- Place molds in the freezer for at least 1 hour before baking.
- Prepare the batter: 1. Preheat oven to 450F degrees. Use an oven thermometer to make sure your temperature is accurate.
- In a medium saucepan heat milk, sugar, vanilla beans, salt, butter, and rum, bringing just to a simmer. Remove from heat and allow to cool completely.
- When the batter is at room temperature, gently stir in the egg yolks, making sure to not incorporate too much air into the mixture. Spoon the batter into the cold molds, filling until they are ½-inch from the top. Arrange the molds on a baking sheet, allowing 2-inches of space between the molds. Slide the baking sheet into the oven.
- After 15 minutes turn the oven to 375 degrees, and turn the baking sheet around inside of the oven. Bake for another 40 minutes at 375, or until the top of the canelés are a deep golden brown (not burnt!).
- Using your again heavily-gloved hand, pick up each mold and invert it over a cooling rack. Tap gently until the cannelé slides out, and allow them to cool before eating.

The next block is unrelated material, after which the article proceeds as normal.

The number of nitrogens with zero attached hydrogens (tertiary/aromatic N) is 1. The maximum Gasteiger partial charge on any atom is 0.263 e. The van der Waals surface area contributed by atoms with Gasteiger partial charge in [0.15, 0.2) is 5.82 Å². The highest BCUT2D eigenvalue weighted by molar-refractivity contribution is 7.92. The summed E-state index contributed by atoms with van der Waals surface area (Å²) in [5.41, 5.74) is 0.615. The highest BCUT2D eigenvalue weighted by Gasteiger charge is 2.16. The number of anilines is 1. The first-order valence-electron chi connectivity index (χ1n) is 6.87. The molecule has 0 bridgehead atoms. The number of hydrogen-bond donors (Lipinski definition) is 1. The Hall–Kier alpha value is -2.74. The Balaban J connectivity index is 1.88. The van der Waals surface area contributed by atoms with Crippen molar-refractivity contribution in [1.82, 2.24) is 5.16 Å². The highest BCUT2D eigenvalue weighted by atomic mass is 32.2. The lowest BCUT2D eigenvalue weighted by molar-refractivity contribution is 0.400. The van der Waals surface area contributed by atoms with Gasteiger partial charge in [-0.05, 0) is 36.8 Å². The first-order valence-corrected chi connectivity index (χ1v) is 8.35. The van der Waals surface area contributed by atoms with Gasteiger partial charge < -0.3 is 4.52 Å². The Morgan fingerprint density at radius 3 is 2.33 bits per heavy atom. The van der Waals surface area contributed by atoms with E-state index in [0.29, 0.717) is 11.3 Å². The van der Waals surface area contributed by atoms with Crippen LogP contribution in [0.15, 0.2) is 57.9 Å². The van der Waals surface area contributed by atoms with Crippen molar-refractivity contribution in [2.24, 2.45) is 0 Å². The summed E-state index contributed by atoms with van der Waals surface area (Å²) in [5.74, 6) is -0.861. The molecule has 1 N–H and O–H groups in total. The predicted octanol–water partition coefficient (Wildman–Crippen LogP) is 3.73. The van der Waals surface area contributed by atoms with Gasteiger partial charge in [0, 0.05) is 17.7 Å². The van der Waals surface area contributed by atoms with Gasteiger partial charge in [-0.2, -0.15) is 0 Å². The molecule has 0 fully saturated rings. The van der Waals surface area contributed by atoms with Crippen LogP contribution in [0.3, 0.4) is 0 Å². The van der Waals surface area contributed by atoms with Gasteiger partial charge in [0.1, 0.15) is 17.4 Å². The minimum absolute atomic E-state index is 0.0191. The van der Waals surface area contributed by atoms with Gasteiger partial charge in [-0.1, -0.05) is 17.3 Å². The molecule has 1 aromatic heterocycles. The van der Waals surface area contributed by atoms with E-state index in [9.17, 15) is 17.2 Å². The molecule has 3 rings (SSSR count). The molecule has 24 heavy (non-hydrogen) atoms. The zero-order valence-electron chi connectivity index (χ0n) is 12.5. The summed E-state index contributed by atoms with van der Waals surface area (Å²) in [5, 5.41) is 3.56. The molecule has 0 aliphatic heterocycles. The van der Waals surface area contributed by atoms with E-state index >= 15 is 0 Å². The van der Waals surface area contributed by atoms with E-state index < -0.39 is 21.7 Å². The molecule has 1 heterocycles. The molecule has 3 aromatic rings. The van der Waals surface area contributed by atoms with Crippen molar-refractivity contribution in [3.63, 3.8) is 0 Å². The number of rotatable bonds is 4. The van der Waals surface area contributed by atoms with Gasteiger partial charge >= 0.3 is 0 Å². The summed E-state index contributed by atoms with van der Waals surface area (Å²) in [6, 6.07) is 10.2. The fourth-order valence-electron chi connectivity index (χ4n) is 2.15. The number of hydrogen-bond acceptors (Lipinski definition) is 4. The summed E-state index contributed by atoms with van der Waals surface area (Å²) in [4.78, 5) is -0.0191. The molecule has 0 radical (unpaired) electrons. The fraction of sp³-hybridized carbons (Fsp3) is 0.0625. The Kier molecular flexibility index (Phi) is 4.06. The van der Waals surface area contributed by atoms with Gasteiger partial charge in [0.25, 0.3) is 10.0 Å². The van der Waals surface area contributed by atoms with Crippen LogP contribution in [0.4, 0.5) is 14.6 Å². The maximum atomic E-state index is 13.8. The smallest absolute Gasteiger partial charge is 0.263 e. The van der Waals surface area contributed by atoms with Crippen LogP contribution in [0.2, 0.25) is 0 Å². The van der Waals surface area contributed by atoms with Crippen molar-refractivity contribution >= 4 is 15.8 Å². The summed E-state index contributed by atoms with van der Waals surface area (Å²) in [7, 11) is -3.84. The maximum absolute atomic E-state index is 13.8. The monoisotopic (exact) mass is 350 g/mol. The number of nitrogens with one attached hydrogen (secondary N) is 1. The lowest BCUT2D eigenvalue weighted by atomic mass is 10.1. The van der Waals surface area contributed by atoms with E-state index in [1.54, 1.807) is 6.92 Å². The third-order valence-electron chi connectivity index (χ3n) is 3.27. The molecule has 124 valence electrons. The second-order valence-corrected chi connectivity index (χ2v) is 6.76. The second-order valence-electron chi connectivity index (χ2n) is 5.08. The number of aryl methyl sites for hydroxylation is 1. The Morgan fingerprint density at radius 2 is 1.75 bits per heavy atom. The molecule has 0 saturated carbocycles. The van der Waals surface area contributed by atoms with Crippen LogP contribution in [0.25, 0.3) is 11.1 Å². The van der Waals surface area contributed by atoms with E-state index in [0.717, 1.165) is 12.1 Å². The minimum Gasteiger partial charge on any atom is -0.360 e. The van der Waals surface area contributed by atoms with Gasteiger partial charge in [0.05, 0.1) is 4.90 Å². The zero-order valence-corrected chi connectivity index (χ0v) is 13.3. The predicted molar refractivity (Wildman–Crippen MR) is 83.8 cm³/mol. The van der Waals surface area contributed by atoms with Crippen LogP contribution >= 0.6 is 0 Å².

A note on curing molds:
Before using your molds for the first time, Paula Wolfert recommends that you season them. Here are her steps:
To season new cannelé molds:
- heat oven to 350F degrees
- wash the molds in soapy water
- dry thoroughly
- heavily grease the interiors with vegetable shortening or oil
- place on sheet tray
- place in oven 1 hour
- remove from oven
- place upside down on a rack
- return to oven
- heat 15 minutes
- turn off heat
- leave in the oven until room temperature
- after baking, don’t wash or scrub the interiors of the molds
- to remove baked debris: place the molds in a moderate oven; heat until debris burns; remove debris with paper toweling
- store lightly oiled molds in a cool covered place